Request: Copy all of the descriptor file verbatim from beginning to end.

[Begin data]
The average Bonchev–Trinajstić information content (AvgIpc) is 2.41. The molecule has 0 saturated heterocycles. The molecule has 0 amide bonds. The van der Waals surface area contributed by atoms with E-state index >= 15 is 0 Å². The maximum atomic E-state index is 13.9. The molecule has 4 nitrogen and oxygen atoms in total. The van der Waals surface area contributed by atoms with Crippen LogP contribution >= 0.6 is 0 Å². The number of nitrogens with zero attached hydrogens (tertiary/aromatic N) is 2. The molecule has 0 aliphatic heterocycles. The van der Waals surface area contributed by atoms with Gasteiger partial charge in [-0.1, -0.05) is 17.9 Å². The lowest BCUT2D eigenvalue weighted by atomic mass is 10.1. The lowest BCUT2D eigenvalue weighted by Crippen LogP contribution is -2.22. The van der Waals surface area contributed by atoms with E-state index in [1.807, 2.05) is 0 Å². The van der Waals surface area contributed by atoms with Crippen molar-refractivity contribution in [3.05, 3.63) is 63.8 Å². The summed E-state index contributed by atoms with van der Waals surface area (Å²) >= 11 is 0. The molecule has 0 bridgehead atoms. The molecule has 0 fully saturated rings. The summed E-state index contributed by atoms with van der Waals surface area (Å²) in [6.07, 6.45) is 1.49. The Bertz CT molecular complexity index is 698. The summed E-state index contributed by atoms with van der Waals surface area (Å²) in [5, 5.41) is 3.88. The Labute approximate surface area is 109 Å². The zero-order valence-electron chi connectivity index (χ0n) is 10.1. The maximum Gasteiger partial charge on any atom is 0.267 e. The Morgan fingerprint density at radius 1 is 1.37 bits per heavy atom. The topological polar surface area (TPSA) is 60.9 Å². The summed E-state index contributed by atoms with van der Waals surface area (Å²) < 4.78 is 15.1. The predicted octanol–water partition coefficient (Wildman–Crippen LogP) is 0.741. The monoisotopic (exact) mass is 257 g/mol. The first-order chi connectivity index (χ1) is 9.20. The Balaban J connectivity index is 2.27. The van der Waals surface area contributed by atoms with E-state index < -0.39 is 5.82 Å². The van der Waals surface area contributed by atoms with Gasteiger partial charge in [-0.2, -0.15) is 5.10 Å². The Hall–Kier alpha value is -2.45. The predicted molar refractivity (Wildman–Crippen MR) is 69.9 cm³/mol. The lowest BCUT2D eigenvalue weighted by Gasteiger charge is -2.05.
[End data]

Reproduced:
The average Bonchev–Trinajstić information content (AvgIpc) is 2.41. The molecule has 0 saturated heterocycles. The molecule has 0 amide bonds. The van der Waals surface area contributed by atoms with E-state index >= 15 is 0 Å². The maximum atomic E-state index is 13.9. The molecule has 4 nitrogen and oxygen atoms in total. The van der Waals surface area contributed by atoms with Crippen LogP contribution >= 0.6 is 0 Å². The number of nitrogens with zero attached hydrogens (tertiary/aromatic N) is 2. The molecule has 0 aliphatic heterocycles. The van der Waals surface area contributed by atoms with Gasteiger partial charge in [-0.1, -0.05) is 17.9 Å². The lowest BCUT2D eigenvalue weighted by atomic mass is 10.1. The lowest BCUT2D eigenvalue weighted by Crippen LogP contribution is -2.22. The van der Waals surface area contributed by atoms with E-state index in [1.807, 2.05) is 0 Å². The van der Waals surface area contributed by atoms with Crippen molar-refractivity contribution in [3.05, 3.63) is 63.8 Å². The summed E-state index contributed by atoms with van der Waals surface area (Å²) >= 11 is 0. The molecule has 0 bridgehead atoms. The molecule has 0 fully saturated rings. The summed E-state index contributed by atoms with van der Waals surface area (Å²) in [6.07, 6.45) is 1.49. The Bertz CT molecular complexity index is 698. The summed E-state index contributed by atoms with van der Waals surface area (Å²) in [5, 5.41) is 3.88. The Labute approximate surface area is 109 Å². The zero-order valence-electron chi connectivity index (χ0n) is 10.1. The maximum Gasteiger partial charge on any atom is 0.267 e. The Morgan fingerprint density at radius 1 is 1.37 bits per heavy atom. The topological polar surface area (TPSA) is 60.9 Å². The summed E-state index contributed by atoms with van der Waals surface area (Å²) < 4.78 is 15.1. The predicted octanol–water partition coefficient (Wildman–Crippen LogP) is 0.741. The monoisotopic (exact) mass is 257 g/mol. The first-order chi connectivity index (χ1) is 9.20. The Balaban J connectivity index is 2.27. The van der Waals surface area contributed by atoms with E-state index < -0.39 is 5.82 Å². The van der Waals surface area contributed by atoms with Gasteiger partial charge in [-0.2, -0.15) is 5.10 Å². The Hall–Kier alpha value is -2.45. The predicted molar refractivity (Wildman–Crippen MR) is 69.9 cm³/mol. The lowest BCUT2D eigenvalue weighted by Gasteiger charge is -2.05.